• I don't understand your first question. Indie games on the 360 are called XBLIG. They have extremely poor visibility (due to bad store design) and don't tend to sell that great, with some exceptions. They also carry the annoying restriction that they can only be played while connected to the internet. For the third question, I've written so much on that subject that I'm pooped at the thought of repeating myself. But I will point out that all Playstation 3 (and presumably PS4) games can support standard PSN features like Trophies without going through some restrictive process, so there is no second class citizen tier of gaming there. Unless you count PSN Minis, which are kinda-sorta the equivalent of XBLIG except they are designed with the PSP in mind and run on both PSP and PS3. If Xbox-branded games didn't have to jump through prohibitive certification hoops and didn't require an established publisher (huge impediment), we'd have a much closer situation to Playstation systems, Game Center games on iOS, and Steam games.
  • I'm glad there are hoops to jump through for a game to have Xbox Live / Achievement status. I'll take quality over quantity any day. But that doesn't mean I don't think there shouldn't be an easy path for indie games to make it to the Xbox platform.
  • A second-class tier of games does little to attract developers to Microsoft platforms. Nobody wants to be in the second class, they want the first class. Treating all games equally, in contrast does nothing to hurt platforms that do do it like Steam, Playstation 3, iOS, Wii U, and Android. Also note that Microsoft's definition of indie is a publisher that has not shipped a retail title. However, many decent sized and respectable developers fall under that umbrella. There is no benefit to forcing them to sign up with an established publisher other than reducing the number of games that get published. If you blindly espouse "quality over quantity" then maybe that sounds like a good idea, but again, in other platforms, lots of games come out and the quality titles still find their way to the top through a combination of platform holder support (featured games, etc.), word of mouth, and other factors.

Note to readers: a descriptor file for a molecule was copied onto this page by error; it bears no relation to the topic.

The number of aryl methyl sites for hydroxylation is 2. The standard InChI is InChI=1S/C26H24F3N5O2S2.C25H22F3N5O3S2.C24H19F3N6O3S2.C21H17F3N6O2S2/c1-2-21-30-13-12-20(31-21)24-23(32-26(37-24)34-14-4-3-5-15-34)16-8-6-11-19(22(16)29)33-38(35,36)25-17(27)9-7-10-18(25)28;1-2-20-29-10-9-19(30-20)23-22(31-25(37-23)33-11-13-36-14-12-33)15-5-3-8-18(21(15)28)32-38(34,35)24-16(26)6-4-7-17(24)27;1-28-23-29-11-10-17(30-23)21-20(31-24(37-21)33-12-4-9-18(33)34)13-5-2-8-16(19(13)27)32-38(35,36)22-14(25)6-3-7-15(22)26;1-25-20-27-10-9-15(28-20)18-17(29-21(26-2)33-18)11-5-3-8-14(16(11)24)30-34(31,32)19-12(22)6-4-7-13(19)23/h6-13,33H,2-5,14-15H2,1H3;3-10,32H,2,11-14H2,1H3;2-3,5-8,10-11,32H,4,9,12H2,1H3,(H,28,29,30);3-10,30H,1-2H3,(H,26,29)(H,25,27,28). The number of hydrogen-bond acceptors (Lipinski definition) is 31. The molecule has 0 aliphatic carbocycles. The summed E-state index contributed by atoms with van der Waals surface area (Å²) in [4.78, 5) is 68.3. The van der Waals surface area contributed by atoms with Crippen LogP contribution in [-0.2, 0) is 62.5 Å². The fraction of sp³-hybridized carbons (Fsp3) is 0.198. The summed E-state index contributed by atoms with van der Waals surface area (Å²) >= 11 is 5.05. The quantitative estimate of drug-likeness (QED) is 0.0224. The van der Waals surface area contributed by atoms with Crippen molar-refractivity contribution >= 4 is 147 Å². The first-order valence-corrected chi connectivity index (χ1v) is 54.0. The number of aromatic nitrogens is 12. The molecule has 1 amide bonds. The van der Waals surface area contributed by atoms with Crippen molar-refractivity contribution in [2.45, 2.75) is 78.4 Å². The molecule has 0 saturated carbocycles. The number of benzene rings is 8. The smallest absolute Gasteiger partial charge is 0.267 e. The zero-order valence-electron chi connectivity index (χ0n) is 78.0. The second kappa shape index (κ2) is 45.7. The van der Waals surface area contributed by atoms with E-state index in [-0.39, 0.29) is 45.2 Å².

• The "Publisher" requirement really is a "Punishment" requirement.  I have never understood what value requiring Indie developers provides to the process outside of lining publisher's pockets and reducing the potential for indie developers to grow.  I imagine most indies use the revenue generated by the previous game to help fund the next.  Requiring a publisher just delays their ability to deliver new product, further reducing their ability to generate revenue.  It's no wonder that Indie developers look elsewhere.
  • Really, achievements ate all over the place for all devs as it is. Avatars, friends and multiplayer should be standardized. Achievements need better rules across the board. Indie games gave bad visibility, but that doesn't mean much. I mean you never hear about indie games on Xbox. No one knows how to promote. How is that that MS' fault, outside of store design of course. I also meant cost wise. What's the difference between an indie game on Xbox and steam?